Mary Daly – This year has been overshadowed by a succession of upheavals, but the impacts of inflation may still be felt today.
While it has fallen slightly, the Federal Reserve is on track to raise interest rates to address the underlying concern.
The necessity of another rate increase was also emphasized by Mary Daly, President of the San Francisco Fed.
On Saturday, Mary Daly proposed that the Federal Reserve not only raise but also maintain interest rates at their present levels.
She said that doing so would allow them to deal with inflation-related pricing increases.
“There is more work to do,” said Daly at Princeton University.
“In order to put this episode of high inflation behind us, further policy tightening, maintained for a longer time, will likely be necessary.”
“Restoring price stability is our mandate, and it is what the American people expect. So, the FOMIC remains resolute in achieving this goal.”
Mary Daly also admitted that excessive inflation and the Fed’s aggressive rate rises to reduce prices scared both Main Street and Wall Street.
“The responses range from fearing these actions will tip the economy into a recession to fearing they won’t be enough to get the job done.”
The revelation of new economic data caused significant market volatility, as uncertainty motivates investors to seek immediate solutions.
Nonetheless, Daly believes that reaching the stated aim would take time and “a broader view.”
But still, Mary Daly noted that, given the volume and duration of high inflation readings, the Fed’s current tightening strategy was (and continues to be) reasonable.
Daly also puts into doubt the disinflationary trend, citing high inflation in the products, housing, and associated sectors, as well as solid economic indices.
Mary Daly is a member of the Federal Open Market Committee and attends policy meetings, although she does not vote on Fed policy at the moment.
Federal Reserve warnings
The Federal Reserve expressed similar worries a week before Mary Daly’s address.
Minneapolis Federal Reserve President Neel Kashkari stated last Wednesday that he is open to a larger interest rate rise during the Fed’s March policy meeting.
“Whether it’s 25 or 50 basis points,” said Kashkari.
Similarly, Atlanta Fed President Raphael Bostic suggested that at the next meeting, the Fed’s policy rate should be raised by half a percentage point.
The next day, Fed Governor Christopher suggested that interest rates might climb faster than expected.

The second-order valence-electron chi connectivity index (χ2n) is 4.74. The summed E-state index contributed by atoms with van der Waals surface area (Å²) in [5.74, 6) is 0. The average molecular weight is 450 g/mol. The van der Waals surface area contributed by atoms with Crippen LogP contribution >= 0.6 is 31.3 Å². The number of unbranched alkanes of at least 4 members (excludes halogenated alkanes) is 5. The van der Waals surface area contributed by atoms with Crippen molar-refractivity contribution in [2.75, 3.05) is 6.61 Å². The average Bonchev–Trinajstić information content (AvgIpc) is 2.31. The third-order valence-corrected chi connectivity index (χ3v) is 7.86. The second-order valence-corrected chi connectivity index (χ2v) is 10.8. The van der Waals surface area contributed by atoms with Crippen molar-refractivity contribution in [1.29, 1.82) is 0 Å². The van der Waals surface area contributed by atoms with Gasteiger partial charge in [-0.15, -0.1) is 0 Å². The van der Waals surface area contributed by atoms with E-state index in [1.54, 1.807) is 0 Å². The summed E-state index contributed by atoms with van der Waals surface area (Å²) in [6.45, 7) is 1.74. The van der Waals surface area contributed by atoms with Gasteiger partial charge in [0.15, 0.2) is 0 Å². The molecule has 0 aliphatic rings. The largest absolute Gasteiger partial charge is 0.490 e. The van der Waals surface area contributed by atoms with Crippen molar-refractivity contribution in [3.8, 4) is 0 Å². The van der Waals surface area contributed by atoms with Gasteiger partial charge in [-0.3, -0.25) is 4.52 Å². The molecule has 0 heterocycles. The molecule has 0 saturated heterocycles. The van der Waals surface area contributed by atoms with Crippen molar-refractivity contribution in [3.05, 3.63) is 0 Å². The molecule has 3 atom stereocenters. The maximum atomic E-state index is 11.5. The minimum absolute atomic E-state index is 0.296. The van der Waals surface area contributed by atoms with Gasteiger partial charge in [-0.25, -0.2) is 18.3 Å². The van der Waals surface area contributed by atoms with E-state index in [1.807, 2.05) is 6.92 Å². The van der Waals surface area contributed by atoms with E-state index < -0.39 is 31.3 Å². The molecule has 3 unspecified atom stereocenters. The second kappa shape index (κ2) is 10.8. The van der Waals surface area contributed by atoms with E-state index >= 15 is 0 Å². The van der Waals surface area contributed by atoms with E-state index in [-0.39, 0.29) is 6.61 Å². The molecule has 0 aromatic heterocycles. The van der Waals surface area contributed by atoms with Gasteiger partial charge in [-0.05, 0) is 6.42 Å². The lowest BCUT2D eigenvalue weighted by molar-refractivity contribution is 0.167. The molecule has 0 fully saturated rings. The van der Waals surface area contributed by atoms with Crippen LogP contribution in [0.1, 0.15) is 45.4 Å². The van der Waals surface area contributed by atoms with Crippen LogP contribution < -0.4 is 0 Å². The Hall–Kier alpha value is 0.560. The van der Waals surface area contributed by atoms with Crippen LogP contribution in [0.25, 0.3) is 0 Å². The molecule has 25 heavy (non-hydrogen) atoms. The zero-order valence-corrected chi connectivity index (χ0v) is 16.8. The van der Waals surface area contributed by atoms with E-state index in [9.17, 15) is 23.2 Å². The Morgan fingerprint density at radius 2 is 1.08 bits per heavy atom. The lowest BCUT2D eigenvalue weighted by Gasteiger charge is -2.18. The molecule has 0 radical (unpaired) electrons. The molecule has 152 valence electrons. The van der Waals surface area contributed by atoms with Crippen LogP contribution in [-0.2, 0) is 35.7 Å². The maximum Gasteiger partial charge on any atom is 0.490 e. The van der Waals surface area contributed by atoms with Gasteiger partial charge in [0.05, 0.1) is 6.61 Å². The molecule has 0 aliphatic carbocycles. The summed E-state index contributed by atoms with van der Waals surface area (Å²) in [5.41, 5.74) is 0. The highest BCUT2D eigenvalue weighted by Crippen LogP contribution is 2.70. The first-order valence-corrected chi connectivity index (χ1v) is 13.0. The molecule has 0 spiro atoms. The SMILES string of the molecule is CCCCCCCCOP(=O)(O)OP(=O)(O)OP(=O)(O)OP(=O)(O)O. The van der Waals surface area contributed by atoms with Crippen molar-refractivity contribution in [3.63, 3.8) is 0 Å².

He stressed a series of economic data that were stronger than expected.
Interest rate progress
The Federal Reserve has done a lot in the last year to keep inflation under control.
It increased its goal range from close to zero to 4.5% to 4.75%.
After a half-point drop in December, they lowered increases to a quarter-point cut in February.
In 2022, inflation hit a four-decade high, although it began to recede in the last quarter.
Yet, January inflation figures revealed that the rate of price rises was progressively increasing once more.
Gold prices have stalled as a result of the fresh concerns.
Prices fell from a two-and-a-half-week high on Monday as traders looked for indications about future rate rises from US Federal Reserve Chair Jerome Powell’s decision.
Spot gold reached a high of $1,858.19 per ounce on February 15, but it is presently down 0.3% at $1,849.33 per ounce.
Similarly, gold futures in the United States climbed little to $1,855.10.
Also, the dollar index rose 0.1%, making greenback-priced bullion more costly for foreign purchasers.
Many people are anticipating Powell’s congressional testimony on Tuesday and Wednesday, followed by the February employment data, which is expected Friday.
“Currently, gold is in a wait-and-see mode,” said UBS analyst Giovanni Staunovo.
“There’s unlikely to be a change of script from Powell, reiterating the need for further rate hikes to bring inflation under control.”
While gold is commonly used as an inflation hedge, increasing interest rates may reduce demand for the zero-yielding metal.
Mary Daly speculated on the likelihood of interest rates rising (and staying there) if Saturday’s report is hotter than predicted.
According to Reuters technical expert Wang Tao, current gold prices may increase further into the $1,867 to $1,876 per ounce range if resistance at $1,853 is broken.